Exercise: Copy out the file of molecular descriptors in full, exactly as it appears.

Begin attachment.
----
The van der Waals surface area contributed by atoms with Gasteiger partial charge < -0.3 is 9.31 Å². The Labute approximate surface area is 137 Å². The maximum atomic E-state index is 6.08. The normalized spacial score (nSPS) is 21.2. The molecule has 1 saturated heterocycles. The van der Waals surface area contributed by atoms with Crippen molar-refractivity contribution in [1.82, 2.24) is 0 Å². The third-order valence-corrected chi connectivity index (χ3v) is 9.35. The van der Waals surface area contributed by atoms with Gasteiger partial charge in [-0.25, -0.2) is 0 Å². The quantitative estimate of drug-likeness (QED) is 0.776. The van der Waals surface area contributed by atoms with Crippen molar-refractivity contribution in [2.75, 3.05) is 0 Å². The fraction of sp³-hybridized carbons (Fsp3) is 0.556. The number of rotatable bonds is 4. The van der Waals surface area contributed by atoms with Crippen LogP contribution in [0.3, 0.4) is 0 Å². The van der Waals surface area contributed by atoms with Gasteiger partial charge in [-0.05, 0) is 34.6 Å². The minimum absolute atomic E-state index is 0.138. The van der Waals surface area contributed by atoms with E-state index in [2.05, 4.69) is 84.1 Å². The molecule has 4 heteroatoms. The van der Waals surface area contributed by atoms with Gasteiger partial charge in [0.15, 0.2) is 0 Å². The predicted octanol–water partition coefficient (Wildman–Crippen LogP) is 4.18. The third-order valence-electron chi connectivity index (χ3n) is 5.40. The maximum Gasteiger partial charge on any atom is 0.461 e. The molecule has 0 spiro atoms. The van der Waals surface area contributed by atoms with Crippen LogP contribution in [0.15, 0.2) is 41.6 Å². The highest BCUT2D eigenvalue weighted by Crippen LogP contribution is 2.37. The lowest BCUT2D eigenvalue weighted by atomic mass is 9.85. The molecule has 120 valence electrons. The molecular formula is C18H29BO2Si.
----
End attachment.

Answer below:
The van der Waals surface area contributed by atoms with Gasteiger partial charge < -0.3 is 9.31 Å². The Labute approximate surface area is 137 Å². The maximum atomic E-state index is 6.08. The normalized spacial score (nSPS) is 21.2. The molecule has 1 saturated heterocycles. The van der Waals surface area contributed by atoms with Crippen molar-refractivity contribution in [1.82, 2.24) is 0 Å². The third-order valence-corrected chi connectivity index (χ3v) is 9.35. The van der Waals surface area contributed by atoms with Gasteiger partial charge in [-0.25, -0.2) is 0 Å². The quantitative estimate of drug-likeness (QED) is 0.776. The van der Waals surface area contributed by atoms with Crippen molar-refractivity contribution in [2.75, 3.05) is 0 Å². The fraction of sp³-hybridized carbons (Fsp3) is 0.556. The number of rotatable bonds is 4. The van der Waals surface area contributed by atoms with Crippen LogP contribution in [0.3, 0.4) is 0 Å². The van der Waals surface area contributed by atoms with Gasteiger partial charge in [-0.05, 0) is 34.6 Å². The minimum absolute atomic E-state index is 0.138. The van der Waals surface area contributed by atoms with E-state index in [2.05, 4.69) is 84.1 Å². The molecule has 4 heteroatoms. The van der Waals surface area contributed by atoms with Gasteiger partial charge in [0.15, 0.2) is 0 Å². The predicted octanol–water partition coefficient (Wildman–Crippen LogP) is 4.18. The third-order valence-electron chi connectivity index (χ3n) is 5.40. The maximum Gasteiger partial charge on any atom is 0.461 e. The molecule has 0 spiro atoms. The van der Waals surface area contributed by atoms with Crippen LogP contribution in [0.15, 0.2) is 41.6 Å². The highest BCUT2D eigenvalue weighted by Crippen LogP contribution is 2.37. The lowest BCUT2D eigenvalue weighted by atomic mass is 9.85. The molecule has 120 valence electrons. The molecular formula is C18H29BO2Si.